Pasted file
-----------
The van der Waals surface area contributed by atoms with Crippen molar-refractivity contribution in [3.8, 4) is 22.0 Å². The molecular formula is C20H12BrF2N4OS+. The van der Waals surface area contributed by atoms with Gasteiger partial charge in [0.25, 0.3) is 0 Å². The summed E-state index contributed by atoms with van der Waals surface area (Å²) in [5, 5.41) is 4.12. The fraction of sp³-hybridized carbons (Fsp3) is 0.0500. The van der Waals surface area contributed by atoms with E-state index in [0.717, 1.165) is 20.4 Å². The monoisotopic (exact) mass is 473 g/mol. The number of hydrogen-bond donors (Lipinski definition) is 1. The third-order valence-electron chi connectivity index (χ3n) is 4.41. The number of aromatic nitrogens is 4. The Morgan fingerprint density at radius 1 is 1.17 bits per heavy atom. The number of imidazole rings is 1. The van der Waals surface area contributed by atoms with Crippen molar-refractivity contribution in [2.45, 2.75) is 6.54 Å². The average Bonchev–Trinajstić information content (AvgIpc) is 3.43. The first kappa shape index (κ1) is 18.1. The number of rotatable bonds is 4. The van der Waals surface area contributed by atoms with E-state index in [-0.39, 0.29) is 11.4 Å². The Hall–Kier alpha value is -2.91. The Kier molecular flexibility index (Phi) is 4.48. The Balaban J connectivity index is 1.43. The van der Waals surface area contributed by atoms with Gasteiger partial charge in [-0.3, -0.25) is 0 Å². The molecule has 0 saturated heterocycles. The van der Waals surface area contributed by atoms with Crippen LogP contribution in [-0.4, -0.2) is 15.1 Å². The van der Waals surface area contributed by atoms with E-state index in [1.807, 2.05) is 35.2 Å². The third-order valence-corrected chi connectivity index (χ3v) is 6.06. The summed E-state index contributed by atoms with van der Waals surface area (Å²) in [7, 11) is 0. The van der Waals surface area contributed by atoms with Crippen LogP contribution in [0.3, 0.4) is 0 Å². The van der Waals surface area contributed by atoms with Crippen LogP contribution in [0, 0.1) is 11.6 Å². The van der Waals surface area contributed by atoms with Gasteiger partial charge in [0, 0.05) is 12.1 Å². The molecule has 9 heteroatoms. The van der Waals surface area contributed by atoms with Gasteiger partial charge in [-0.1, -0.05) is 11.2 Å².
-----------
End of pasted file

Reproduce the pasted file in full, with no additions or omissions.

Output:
The van der Waals surface area contributed by atoms with Crippen molar-refractivity contribution in [3.8, 4) is 22.0 Å². The molecular formula is C20H12BrF2N4OS+. The van der Waals surface area contributed by atoms with Gasteiger partial charge in [0.25, 0.3) is 0 Å². The summed E-state index contributed by atoms with van der Waals surface area (Å²) in [5, 5.41) is 4.12. The fraction of sp³-hybridized carbons (Fsp3) is 0.0500. The van der Waals surface area contributed by atoms with E-state index in [0.717, 1.165) is 20.4 Å². The monoisotopic (exact) mass is 473 g/mol. The number of hydrogen-bond donors (Lipinski definition) is 1. The third-order valence-electron chi connectivity index (χ3n) is 4.41. The number of aromatic nitrogens is 4. The Morgan fingerprint density at radius 1 is 1.17 bits per heavy atom. The number of imidazole rings is 1. The van der Waals surface area contributed by atoms with Crippen molar-refractivity contribution in [2.45, 2.75) is 6.54 Å². The average Bonchev–Trinajstić information content (AvgIpc) is 3.43. The first kappa shape index (κ1) is 18.1. The number of rotatable bonds is 4. The van der Waals surface area contributed by atoms with E-state index in [-0.39, 0.29) is 11.4 Å². The Hall–Kier alpha value is -2.91. The Kier molecular flexibility index (Phi) is 4.48. The Balaban J connectivity index is 1.43. The van der Waals surface area contributed by atoms with Gasteiger partial charge in [-0.3, -0.25) is 0 Å². The molecule has 0 saturated heterocycles. The van der Waals surface area contributed by atoms with Crippen LogP contribution in [-0.4, -0.2) is 15.1 Å². The van der Waals surface area contributed by atoms with E-state index in [1.807, 2.05) is 35.2 Å². The third-order valence-corrected chi connectivity index (χ3v) is 6.06. The summed E-state index contributed by atoms with van der Waals surface area (Å²) in [7, 11) is 0. The van der Waals surface area contributed by atoms with Crippen LogP contribution in [0.3, 0.4) is 0 Å². The van der Waals surface area contributed by atoms with Crippen LogP contribution in [0, 0.1) is 11.6 Å². The van der Waals surface area contributed by atoms with Gasteiger partial charge in [0, 0.05) is 12.1 Å². The molecule has 9 heteroatoms. The van der Waals surface area contributed by atoms with Gasteiger partial charge in [-0.1, -0.05) is 11.2 Å².